The world is still awash in oil and gas. Some of the biggest oil countries, led by Russia and Saudi Arabia, are working on a deal to freeze production levels. But even if that happens there’s no guarantee the oil and gas glut will ease anytime soon.

In Chesapeake Energy country, Oklahoma reporter Wertz said the local economy and tax base are feeling the effects. Meanwhile companies like Chesapeake are just working to stay alive and trying to make it through to drill another day.

What’s Next:

“This is the first case resulting from an ongoing federal antitrust investigation into price fixing, bid rigging and other anticompetitive conduct in the oil and natural gas industry. “

  • Maren Cooke

    How can you have such a lengthy piece on fracking with no mention of climate change (which could easily account for the continued high production around the world despite low prices, simple profit-taking ahead of a price being imposed on carbon), renewables (which will ultimately come out on top, so energy producers should consider diversifying, like DTE’s solar enterprises), and public health risks due to both accidental and chronic pollution (which means that a reduction in fracking is hardly bad news for countless vulnerable residents of shale play regions)? The “bad news” alluded to presumably has to do with jobs, but as the REMI study has demonstrated, there are far more (and safer) jobs in a renewables economy than in the fossil-based economy we have now (https://citizensclimatelobby.org/remi-report/).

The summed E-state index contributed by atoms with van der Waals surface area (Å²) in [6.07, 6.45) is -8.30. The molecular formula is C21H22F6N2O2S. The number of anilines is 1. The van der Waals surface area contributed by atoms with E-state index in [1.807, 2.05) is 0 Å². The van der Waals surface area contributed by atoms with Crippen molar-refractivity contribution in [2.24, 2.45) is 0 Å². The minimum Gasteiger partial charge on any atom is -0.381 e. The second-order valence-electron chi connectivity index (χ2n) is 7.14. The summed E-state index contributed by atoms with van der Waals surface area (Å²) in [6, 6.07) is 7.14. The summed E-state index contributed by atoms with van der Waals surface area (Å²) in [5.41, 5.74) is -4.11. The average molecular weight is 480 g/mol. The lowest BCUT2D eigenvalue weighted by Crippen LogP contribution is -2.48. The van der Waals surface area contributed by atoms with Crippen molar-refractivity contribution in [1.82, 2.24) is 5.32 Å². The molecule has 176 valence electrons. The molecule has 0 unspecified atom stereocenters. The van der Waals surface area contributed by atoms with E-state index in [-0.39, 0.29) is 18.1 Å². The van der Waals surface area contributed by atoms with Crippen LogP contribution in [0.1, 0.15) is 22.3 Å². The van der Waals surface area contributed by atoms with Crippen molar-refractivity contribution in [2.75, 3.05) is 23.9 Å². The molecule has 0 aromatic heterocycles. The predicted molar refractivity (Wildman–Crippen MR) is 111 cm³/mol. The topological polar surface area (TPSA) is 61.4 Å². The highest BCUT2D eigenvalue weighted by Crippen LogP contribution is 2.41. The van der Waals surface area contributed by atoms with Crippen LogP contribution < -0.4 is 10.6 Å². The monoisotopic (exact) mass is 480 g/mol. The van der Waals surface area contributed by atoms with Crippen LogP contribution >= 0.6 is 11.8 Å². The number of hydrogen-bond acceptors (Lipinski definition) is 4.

• Larry Harrison

      I like your article and I worked for an arrogant major and fortunately it was for only the last 1/2 of my 50 years. I was working on a Shale Oil project in the eastern slope of the rockies and salazar was against Shale Oil and gas because it requires 2 – 5 barrels of water to produce one barrel of oil. What do they do with the contaminated water when they are through fracing, Hydraulic fracing https://en.wikipedia.org/wiki/Hydraulic_fracturing
      Disposal of fracing water, pump it back into the ground utilizing injection wells. http://energyblog.nationalgeographic.com/2013/10/04/fracking-water-its-just-so-hard-to-clean/
      Major oil companies do not have the interest of the people at heart, it is about Big Money and politics. They have political clout and lobbies to support them. It is why or so they said the Rockefeller Foundation divested itself of all fossil fuel holdings. Drilling oil wells is one thing but when it comes to fracing, that is a whole different issue. Drilling a hole and letting the oil run out is one thing but pumping millions of gallons of water in a well to actually break or fracture the rock is rocking mother nature’s boat.
      They have to make a lot of money to pay the lucrative salaries and dividends so how do they make money the easy way, it is too costly to develop renewables.

  • Jerry

    Despite the rebound that Chesapeake stock has seen it is not looking hopeful on the horizon. Oil and Gas companies will be under even more pressure. I fear Chesapeake are in for a long and painful ride and there will be plenty of restructuring to do if they want to come out the other end…
    http://oilprice.com/Energy/Energy-General/Court-Decision-Could-Accelerate-Oil-And-Gas-Bankruptcies.html